Whether you are a professional athlete, casual runner or enjoy tracking your fitness level, you need an app to record progress. There are many of these apps available, and some smartphones come pre-installed with them. Tap or click here for five health apps you never knew existed.
These are great for keeping tabs on your exercise routine, food intake or how many calories you burn. Most like to keep those details private, but security researchers recently found a massive stash of fitness records exposed through a non-password-protected database.
Upon further investigation, it turns out that the database belongs to New York City-based company GetHealth. As part of its worldwide services, it stores information from fitness wearables, medical devices and apps. Keep reading to find out what data was exposed and if yours is at risk.
Here’s the backstory
The massive breach spans almost 17GB worth of data, all stored in a plain text file that required no password to access. According to Website Planet, the healthcare sector experiences more data breaches than any other industry. The exposed data of this leak includes information from apps like:
- Sony Lifelog
- Apple HealthKit
- Android Sensor
- S Health
Most of these apps collect data that includes your fitness level, heart rate, profile details, weight and tracking of where you run or stay active. But while those data points don’t seem too bad, other exposed information includes:
- GetHealth ID
- First and last name
- Display names
- Time zone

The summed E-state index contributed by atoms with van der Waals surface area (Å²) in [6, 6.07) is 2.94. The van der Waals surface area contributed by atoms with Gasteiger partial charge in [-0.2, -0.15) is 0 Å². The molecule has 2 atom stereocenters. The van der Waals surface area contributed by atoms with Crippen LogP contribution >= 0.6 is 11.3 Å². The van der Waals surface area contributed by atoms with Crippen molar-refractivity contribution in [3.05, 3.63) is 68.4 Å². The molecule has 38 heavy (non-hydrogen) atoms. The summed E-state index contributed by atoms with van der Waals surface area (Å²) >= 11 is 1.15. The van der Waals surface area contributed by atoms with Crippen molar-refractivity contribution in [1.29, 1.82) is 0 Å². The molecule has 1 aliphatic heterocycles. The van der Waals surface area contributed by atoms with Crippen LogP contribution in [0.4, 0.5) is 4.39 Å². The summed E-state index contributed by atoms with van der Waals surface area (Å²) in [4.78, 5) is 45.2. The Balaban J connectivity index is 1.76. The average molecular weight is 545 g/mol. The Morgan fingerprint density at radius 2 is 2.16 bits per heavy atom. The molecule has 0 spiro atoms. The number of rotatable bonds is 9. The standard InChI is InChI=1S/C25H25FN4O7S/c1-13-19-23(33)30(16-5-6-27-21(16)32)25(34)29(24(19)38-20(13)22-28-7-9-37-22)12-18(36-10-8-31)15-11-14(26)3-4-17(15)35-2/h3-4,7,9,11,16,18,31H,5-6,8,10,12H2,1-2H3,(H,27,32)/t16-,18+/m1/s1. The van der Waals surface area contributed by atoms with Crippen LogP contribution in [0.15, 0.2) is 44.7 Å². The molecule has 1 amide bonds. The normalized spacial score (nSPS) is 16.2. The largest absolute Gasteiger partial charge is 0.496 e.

- What fitness device you are using
Protecting your data
The database has since been secured, but that doesn’t mean the information didn’t already fall into the hands of bad actors. It’s unknown how long the data was exposed or if it made its way onto the Dark Web or black market.
There are ways that you can see if your information has been exposed. Not just for this breach but any previous hack. You can put your email address into the online tool HaveIBeenPwned and see if the information was compromised. Tap or click here for more details on the tool.
If you have been affected by this breach, you need to be aware of a couple of things. Scammers can use the data for nefarious things like identity theft and more. So be on the lookout for phishing emails and follow these precautions:
- Don’t let them know your account is active – Never reply to an email from someone who you don’t know. Replying tells spammers your account is active and you’ll receive more spam emails.
- Avoid malicous links – Don’t click on links or download attachments from unsolicited emails. They could be malicious and infect your device with malware or lead to stealing account credentials.
- Enable 2FA – Set up two-factor authentication for any accounts or services that have it as an option. Tap or click here for more details on 2FA.